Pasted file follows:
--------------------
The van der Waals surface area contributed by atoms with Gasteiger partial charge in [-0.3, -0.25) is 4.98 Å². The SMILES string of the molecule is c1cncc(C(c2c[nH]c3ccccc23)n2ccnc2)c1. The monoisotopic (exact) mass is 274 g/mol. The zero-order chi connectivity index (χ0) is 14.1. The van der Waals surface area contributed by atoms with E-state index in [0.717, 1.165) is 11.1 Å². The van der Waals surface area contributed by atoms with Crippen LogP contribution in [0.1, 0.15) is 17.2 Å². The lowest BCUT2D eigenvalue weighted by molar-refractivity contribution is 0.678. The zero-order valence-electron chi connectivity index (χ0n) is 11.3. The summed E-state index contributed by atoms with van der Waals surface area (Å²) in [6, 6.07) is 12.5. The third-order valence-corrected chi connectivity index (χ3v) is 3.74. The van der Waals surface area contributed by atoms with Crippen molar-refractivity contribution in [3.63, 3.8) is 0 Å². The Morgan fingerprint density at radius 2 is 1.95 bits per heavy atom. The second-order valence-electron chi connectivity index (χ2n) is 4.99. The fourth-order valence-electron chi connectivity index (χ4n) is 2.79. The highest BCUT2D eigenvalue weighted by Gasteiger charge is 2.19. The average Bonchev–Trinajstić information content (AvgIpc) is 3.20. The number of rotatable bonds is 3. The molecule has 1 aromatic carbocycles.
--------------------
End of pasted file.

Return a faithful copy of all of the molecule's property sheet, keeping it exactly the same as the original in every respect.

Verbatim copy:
The van der Waals surface area contributed by atoms with Gasteiger partial charge in [-0.3, -0.25) is 4.98 Å². The SMILES string of the molecule is c1cncc(C(c2c[nH]c3ccccc23)n2ccnc2)c1. The monoisotopic (exact) mass is 274 g/mol. The zero-order chi connectivity index (χ0) is 14.1. The van der Waals surface area contributed by atoms with E-state index in [0.717, 1.165) is 11.1 Å². The van der Waals surface area contributed by atoms with Crippen LogP contribution in [0.1, 0.15) is 17.2 Å². The lowest BCUT2D eigenvalue weighted by molar-refractivity contribution is 0.678. The zero-order valence-electron chi connectivity index (χ0n) is 11.3. The summed E-state index contributed by atoms with van der Waals surface area (Å²) in [6, 6.07) is 12.5. The third-order valence-corrected chi connectivity index (χ3v) is 3.74. The van der Waals surface area contributed by atoms with Crippen molar-refractivity contribution in [3.63, 3.8) is 0 Å². The Morgan fingerprint density at radius 2 is 1.95 bits per heavy atom. The second-order valence-electron chi connectivity index (χ2n) is 4.99. The fourth-order valence-electron chi connectivity index (χ4n) is 2.79. The highest BCUT2D eigenvalue weighted by Gasteiger charge is 2.19. The average Bonchev–Trinajstić information content (AvgIpc) is 3.20. The number of rotatable bonds is 3. The molecule has 1 aromatic carbocycles.